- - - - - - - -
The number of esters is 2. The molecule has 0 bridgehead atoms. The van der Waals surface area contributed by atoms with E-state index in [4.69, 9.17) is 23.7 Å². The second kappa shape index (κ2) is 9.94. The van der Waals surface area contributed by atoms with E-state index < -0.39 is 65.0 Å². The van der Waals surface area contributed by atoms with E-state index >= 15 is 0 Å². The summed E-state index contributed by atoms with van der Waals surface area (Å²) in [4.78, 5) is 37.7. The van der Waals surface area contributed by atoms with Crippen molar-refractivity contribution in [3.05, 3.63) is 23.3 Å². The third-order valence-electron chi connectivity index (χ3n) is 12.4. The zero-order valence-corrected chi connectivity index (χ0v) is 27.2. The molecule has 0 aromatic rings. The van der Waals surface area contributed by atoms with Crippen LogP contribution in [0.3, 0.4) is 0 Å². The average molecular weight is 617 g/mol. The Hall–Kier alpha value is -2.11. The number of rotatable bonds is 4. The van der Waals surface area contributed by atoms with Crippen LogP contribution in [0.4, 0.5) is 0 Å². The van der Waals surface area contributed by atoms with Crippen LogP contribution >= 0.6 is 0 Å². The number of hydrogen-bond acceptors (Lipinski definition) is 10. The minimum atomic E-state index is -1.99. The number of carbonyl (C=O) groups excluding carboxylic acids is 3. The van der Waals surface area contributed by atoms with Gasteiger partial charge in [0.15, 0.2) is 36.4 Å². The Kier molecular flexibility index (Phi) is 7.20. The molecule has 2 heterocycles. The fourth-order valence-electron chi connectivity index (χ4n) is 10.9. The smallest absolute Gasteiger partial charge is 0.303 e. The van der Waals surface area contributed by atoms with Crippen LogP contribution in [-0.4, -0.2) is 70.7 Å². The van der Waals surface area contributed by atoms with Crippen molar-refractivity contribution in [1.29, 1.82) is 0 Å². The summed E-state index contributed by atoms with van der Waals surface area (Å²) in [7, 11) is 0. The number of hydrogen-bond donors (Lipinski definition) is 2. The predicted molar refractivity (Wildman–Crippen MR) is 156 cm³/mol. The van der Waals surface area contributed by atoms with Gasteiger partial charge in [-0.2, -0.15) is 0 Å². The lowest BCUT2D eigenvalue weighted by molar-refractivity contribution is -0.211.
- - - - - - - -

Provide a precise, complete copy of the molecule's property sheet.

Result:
The number of esters is 2. The molecule has 0 bridgehead atoms. The van der Waals surface area contributed by atoms with E-state index in [4.69, 9.17) is 23.7 Å². The second kappa shape index (κ2) is 9.94. The van der Waals surface area contributed by atoms with E-state index < -0.39 is 65.0 Å². The van der Waals surface area contributed by atoms with E-state index >= 15 is 0 Å². The summed E-state index contributed by atoms with van der Waals surface area (Å²) in [4.78, 5) is 37.7. The van der Waals surface area contributed by atoms with Crippen molar-refractivity contribution in [3.05, 3.63) is 23.3 Å². The third-order valence-electron chi connectivity index (χ3n) is 12.4. The zero-order valence-corrected chi connectivity index (χ0v) is 27.2. The molecule has 0 aromatic rings. The van der Waals surface area contributed by atoms with Crippen LogP contribution in [0.3, 0.4) is 0 Å². The average molecular weight is 617 g/mol. The Hall–Kier alpha value is -2.11. The number of rotatable bonds is 4. The van der Waals surface area contributed by atoms with Crippen LogP contribution in [0.4, 0.5) is 0 Å². The van der Waals surface area contributed by atoms with Crippen LogP contribution >= 0.6 is 0 Å². The number of hydrogen-bond acceptors (Lipinski definition) is 10. The minimum atomic E-state index is -1.99. The number of carbonyl (C=O) groups excluding carboxylic acids is 3. The van der Waals surface area contributed by atoms with Gasteiger partial charge in [0.15, 0.2) is 36.4 Å². The Kier molecular flexibility index (Phi) is 7.20. The molecule has 2 heterocycles. The fourth-order valence-electron chi connectivity index (χ4n) is 10.9. The smallest absolute Gasteiger partial charge is 0.303 e. The van der Waals surface area contributed by atoms with Crippen LogP contribution in [-0.4, -0.2) is 70.7 Å². The van der Waals surface area contributed by atoms with Crippen molar-refractivity contribution in [1.29, 1.82) is 0 Å². The summed E-state index contributed by atoms with van der Waals surface area (Å²) in [7, 11) is 0. The number of hydrogen-bond donors (Lipinski definition) is 2. The predicted molar refractivity (Wildman–Crippen MR) is 156 cm³/mol. The van der Waals surface area contributed by atoms with Gasteiger partial charge in [-0.2, -0.15) is 0 Å². The lowest BCUT2D eigenvalue weighted by molar-refractivity contribution is -0.211.